How long do you have to be out of the country to not pay tax?


There is no definitive answer to this question as it depends on a number of factors, including your residency status and the amount of time you spend in South Africa. However, there are a few general guidelines that you can follow.

If you are a resident of the UK, you will not be liable for South African tax on your worldwide income if you spend less than 183 days in South Africa in any 12-month period. This applies regardless of the purpose of your visit.

If you are not a resident of the UK, you will only be liable for South African tax on income derived from South African sources. This means that if you earn income from outside of South Africa, you will not be required to pay tax on it in South Africa.

There are a few other considerations to keep in mind when determining your South African tax liability. For example, if you own property in South Africa, you may be liable for capital gains tax when you sell it. Additionally, if you have any business interests in South Africa, you may be required to pay tax on your profits.

Ultimately, it is best to consult with a tax professional to determine your specific tax liability. However, by following the general guidelines outlined above, you can get a good sense of whether or not you will be required to pay tax in South Africa.

If you’re a UK citizen, you may not have to pay tax on your income from South Africa if you meet certain conditions. For example, you must be out of the country for at least 330 days in any 12-month period. You must also have a permanent home in another country and intend to live there for at least one full tax year.

If you don’t meet these conditions, you may still be able to reduce your UK tax bill by claiming the foreign income tax relief. This relief is for people who have income from a job or property abroad.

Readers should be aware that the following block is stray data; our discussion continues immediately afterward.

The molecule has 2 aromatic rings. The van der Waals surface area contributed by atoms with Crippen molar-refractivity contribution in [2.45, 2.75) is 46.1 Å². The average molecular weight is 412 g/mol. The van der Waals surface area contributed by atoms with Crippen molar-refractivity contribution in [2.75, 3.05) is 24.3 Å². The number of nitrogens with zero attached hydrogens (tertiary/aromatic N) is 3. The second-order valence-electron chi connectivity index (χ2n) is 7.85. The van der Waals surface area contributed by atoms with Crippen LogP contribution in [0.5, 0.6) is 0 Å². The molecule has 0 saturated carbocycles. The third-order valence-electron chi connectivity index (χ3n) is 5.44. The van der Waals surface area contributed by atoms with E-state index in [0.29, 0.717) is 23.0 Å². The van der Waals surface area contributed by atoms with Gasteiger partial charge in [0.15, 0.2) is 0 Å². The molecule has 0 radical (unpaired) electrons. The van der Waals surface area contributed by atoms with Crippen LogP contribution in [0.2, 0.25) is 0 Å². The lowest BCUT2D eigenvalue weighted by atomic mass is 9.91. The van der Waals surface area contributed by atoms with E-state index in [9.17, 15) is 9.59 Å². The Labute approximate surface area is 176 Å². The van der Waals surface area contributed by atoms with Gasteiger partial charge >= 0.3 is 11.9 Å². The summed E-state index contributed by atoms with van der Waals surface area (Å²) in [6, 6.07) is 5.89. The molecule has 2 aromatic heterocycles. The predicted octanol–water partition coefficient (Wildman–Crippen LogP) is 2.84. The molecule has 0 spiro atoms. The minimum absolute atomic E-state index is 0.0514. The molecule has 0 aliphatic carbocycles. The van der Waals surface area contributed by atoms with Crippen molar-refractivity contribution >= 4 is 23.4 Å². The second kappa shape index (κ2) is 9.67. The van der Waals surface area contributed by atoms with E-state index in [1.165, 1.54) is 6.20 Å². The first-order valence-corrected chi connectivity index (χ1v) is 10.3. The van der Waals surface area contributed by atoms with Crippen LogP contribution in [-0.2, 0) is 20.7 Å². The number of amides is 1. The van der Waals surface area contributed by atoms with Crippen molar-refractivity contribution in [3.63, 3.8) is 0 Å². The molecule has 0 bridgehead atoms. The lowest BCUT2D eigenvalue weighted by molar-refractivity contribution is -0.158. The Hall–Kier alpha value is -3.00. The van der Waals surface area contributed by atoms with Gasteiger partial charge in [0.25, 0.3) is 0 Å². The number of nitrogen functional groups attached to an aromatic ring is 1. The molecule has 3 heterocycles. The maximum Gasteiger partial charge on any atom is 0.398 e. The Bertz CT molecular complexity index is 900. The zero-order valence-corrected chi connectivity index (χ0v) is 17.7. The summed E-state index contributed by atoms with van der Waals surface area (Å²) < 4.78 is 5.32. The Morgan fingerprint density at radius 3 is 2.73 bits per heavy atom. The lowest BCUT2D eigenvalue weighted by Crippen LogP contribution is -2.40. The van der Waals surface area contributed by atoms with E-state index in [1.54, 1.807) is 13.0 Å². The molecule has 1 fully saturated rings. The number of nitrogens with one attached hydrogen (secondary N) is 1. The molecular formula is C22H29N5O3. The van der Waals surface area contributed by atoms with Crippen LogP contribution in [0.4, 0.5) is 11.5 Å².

To claim the relief, you must fill in a Self-Assessment tax return. The amount of relief you get depends on your income tax rate. For example, if you’re a basic rate taxpayer, you’ll get 20% relief on your foreign income.

If you’re a higher rate taxpayer, you’ll get 40% relief. If you’re a top rate taxpayer, you’ll get 45% relief.

You can only claim the relief if you pay tax on your foreign income in the country where it’s from. You’ll need to send HM Revenue and Customs (HMRC) a certificate from the foreign tax authorities to show that you’ve paid the tax.

If you don’t pay tax on your foreign income in the country where it’s from, you may still be able to reduce your UK tax bill by claiming the foreign tax credit. This credit is for people who have income from a job or property abroad that’s not taxed in the country where it’s from.

To claim the credit, you must fill in a Self-Assessment tax return. The amount of credit you get depends on your income tax rate. For example, if you’re a basic rate taxpayer, you’ll get 20% credit on your foreign income.

If you’re a higher rate taxpayer, you’ll get 40% credit. If you’re a top rate taxpayer, you’ll get 45% credit.

You can only claim the credit if you’ve paid tax on your foreign income in the UK. You’ll need to send HMRC a certificate from the foreign tax authorities to show that you’ve paid the tax.


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